"Oh, so do I! but he and Dan Baxter both came back to America, didn't they?"

"So we heard in Boma. But don't get worked up too much, Dora, for it might have been only a cat, -- or a common tramp looking for something to eat. We have had lots of tramps around the Hall lately."

"I have asked Grace Laning to pay us a visit, and she is coming over to-morrow."

"Then you will have somebody in the house besides your mother and yourself. I wish I could stay with you folks."

"How long are you going to remain at the Hall, Dick? When you came back you said something about going out West with your father to look up that mining claim in Colorado."

"We shan't start for the West until next spring. Father was going right away at first, but after he found out that Arnold Baxter was safe in jail and couldn't bother him any more, he concluded to remain with Uncle Randolph and Aunt Martha until next spring so as to give himself the chance to get back his old-time strength. His sufferings in Africa pulled him down a good bit."

"I suppose. Well, I am glad you will be around during the winter. Next summer mamma has promised to go with me on a trip to Buffalo and then around the Great Lakes. I trust the lake air will do her much good, and that we won't hear or see anything of Mr. Crabtree while we are on the water."

"I'd like to go with you on that trip," answered Dick. "I have no doubt you will have a grand time."

Little did he dream of all the perils that trip was to lead to, and of how he and his brothers would be mixed up in them.

In the meantime the others had journeyed up the hill to where the road branched off in three directions. At this point Joel Darwell pointed out two newly-made holes in the earth, about fifteen feet apart.

"See them?" he cried. "Well, that is where I placed the danger sign, and I am willing to swear to it."

"And so am I," added the workman who was along.

"Well, there is no danger signal here now," returned Tom, glancing around. Some bushes torn up beside the road attracted his attention, and he hurried toward them. "Here you are!"

He pointed to a cleared spot behind the bushes and there, on the ground, lay the torn-up posts and boards. Evidently somebody had dragged them thither in great haste.

"It's the work of some thorough rascal!" cried Sam. "Somebody who meant mischief to our stage."

"Maype dis vos der vork of dem Pornell Academy fellers," suggested Hans.

"No, they are gentlemen, not scoundrels," replied Tom. "They may feel cut up, but they wouldn't play such a dastardly trick as this."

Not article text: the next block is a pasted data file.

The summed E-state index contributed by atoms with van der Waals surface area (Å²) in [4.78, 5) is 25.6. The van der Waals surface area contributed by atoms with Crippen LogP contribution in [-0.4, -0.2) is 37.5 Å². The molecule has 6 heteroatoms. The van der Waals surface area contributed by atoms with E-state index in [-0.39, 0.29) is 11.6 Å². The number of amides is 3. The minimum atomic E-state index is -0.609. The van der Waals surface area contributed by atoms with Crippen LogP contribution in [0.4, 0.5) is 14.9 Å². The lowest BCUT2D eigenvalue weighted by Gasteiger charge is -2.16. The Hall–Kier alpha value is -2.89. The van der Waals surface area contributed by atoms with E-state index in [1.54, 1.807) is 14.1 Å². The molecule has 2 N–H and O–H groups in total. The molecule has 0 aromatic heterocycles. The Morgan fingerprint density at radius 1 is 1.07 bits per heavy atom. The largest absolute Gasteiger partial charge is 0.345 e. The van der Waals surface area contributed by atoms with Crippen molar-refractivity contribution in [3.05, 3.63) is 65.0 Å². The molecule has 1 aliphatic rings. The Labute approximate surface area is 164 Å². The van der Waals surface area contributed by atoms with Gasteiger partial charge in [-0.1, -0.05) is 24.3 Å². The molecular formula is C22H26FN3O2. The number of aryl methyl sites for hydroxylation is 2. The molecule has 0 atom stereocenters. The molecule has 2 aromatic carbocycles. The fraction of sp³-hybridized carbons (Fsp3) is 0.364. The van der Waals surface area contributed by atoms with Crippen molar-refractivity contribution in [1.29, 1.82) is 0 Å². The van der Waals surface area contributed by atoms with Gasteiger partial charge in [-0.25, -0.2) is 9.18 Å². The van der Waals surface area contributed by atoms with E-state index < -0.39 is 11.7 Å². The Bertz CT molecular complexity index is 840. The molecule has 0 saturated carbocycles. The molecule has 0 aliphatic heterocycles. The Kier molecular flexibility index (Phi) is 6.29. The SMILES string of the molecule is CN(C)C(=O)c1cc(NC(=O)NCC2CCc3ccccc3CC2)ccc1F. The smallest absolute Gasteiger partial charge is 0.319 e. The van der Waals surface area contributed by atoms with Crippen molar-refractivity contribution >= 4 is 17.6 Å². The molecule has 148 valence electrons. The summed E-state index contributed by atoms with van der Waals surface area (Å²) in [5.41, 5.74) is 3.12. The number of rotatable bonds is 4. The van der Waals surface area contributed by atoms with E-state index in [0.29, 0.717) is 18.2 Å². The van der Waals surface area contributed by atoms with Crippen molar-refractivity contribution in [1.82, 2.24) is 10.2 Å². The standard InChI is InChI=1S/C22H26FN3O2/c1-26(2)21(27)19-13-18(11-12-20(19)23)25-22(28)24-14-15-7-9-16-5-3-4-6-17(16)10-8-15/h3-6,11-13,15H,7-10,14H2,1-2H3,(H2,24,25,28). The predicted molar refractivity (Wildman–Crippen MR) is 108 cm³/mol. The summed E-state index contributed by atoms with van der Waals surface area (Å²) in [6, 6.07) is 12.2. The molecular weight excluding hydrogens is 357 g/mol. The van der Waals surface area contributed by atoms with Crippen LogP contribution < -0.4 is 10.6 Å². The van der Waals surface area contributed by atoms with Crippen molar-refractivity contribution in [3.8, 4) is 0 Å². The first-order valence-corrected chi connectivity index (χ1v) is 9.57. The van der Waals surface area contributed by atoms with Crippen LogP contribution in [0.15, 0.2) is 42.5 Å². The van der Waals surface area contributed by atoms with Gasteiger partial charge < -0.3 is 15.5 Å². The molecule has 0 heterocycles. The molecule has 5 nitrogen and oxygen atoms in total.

The spot was one commanding a good view of the back road, so that anybody standing there could have seen the stage coming while it was still a quarter of a mile off.

All hands began a search for some clew leading to the identity of the evil-doers--that is, all but Joel Darwell and his helper. These two dragged the posts and boards into position again, and this time set them down so firmly that a removal would be out of the question without tools.

"Hullo, here's something!" cried one of the cadets presently. "Did you just drop this, Tom?"

As he spoke he held up a round, flat coin of coppery metal, engraved with several circles and a rude head.

"No, I didn't drop it," replied Tom, his face growing serious. "Did you, Sam?"

Sam gave a look, placed his hand in his pocket and brought out a similar piece. "No, there is mine," he said. "Where in the world did that come from?"

Then Tom and Sam looked at each other. The same idea crossed the mind of each. The coin was similar to those they had handled while on their way through Africa. They had brought home several as pocket-pieces.

"I'll wager Dan Baxter dropped that!" cried Tom. "He, or --"

"Josiah Crabtree!" finished Sam. "Yes, I am sure of it, for Dick brought none to Putnam Hall; I heard him tell the Captain so, when they were talking about coins one day."

"Then in that case, either Baxter or Crabtree is responsible for this smash-up!" came from one of the other cadets.

"Right you are. The question is, which one?"

"Perhaps both vos guilty," suggested the German student.

"That may be true, Hans," came from Tom. "I wonder if one or the other of the rascals is in hiding around here?"

"We'll begin a search," said Sam. "Hans, go and call the others," and at once the German cadet started off on his errand.